As large, glistening developments increasingly spring up along the East River and elsewhere in the outer boroughs, the once surefire draw of a Manhattan address may no longer be enough to reel in renters, a new report suggests.
“These newer industry participants prefer the older, gentrified areas [of the outer boroughs] to the sleek canyon denseness of Manhattan,” said marketing guru Nancy Packes, who prepared the report with StreetEasy and On-site.com.
The shift may be beginning to have an impact on Manhattan rents, according to the report. While areas of the Upper East Side, Midtown, Murray Hill and Kips Bay have seen substantial growth in rents on studio, one and two-bedroom apartments in the last year, one and two-bedroom doorman buildings in these so-called value neighborhoods have fallen or remained flat.
Below 96th Street in Manhattan, rents in doorman buildings rose $4,196 per month, but in Midtown average rents fell 6.2 percent to $4,492 and east of Lexington Avenue they tumbled 10.9 percent to $3,713 in the last year. West of Eighth Avenue they held steady at $3,862 per month.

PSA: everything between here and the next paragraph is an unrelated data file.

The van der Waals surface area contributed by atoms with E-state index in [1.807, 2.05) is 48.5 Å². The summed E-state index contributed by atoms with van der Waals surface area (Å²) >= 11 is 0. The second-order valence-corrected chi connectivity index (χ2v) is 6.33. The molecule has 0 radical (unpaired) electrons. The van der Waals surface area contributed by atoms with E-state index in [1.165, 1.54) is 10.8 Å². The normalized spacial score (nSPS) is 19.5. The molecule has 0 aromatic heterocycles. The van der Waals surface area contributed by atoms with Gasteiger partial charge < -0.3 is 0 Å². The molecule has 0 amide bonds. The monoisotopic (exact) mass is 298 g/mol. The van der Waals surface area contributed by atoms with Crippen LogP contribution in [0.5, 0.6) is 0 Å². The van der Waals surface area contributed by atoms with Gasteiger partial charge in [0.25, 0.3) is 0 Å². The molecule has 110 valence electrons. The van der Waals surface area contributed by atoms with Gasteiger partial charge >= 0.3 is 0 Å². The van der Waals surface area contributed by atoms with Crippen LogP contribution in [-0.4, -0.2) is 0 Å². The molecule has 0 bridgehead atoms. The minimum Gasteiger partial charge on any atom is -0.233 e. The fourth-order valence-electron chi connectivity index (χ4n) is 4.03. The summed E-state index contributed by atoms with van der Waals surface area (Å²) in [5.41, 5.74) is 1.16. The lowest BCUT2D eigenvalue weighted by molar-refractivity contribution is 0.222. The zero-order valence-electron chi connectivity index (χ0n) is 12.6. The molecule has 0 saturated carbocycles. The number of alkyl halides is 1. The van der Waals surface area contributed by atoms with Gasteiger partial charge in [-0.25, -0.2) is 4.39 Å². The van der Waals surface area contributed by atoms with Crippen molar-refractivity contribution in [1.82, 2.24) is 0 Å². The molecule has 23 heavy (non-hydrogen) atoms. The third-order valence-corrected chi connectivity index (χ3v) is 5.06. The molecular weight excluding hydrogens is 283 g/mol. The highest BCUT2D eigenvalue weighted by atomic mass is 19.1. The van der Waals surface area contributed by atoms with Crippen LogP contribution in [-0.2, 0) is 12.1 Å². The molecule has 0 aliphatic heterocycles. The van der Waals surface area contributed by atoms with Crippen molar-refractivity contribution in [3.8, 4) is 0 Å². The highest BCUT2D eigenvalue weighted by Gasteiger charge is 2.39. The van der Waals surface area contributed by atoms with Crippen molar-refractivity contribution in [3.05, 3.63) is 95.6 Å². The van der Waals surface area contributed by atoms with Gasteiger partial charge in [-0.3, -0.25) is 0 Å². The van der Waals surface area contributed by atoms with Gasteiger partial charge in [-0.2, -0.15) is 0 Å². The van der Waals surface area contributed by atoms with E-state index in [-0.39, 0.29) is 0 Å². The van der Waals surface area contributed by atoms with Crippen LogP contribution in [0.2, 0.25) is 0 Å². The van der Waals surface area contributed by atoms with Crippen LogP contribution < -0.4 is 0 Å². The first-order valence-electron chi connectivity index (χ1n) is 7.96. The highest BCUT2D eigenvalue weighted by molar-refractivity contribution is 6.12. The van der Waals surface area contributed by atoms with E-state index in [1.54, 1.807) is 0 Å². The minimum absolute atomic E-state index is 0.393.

Melissa Pianko, executive vice president of development at the Gotham Organization, told the Wall Street Journal that the report is little reason to worry because “Manhattan is never over.”
“The great thing about New York is that it is not a one-size fits all proposition,” she said.
Even so, she added: “Our next project is in Brooklyn.” [WSJ] — Julie Strickland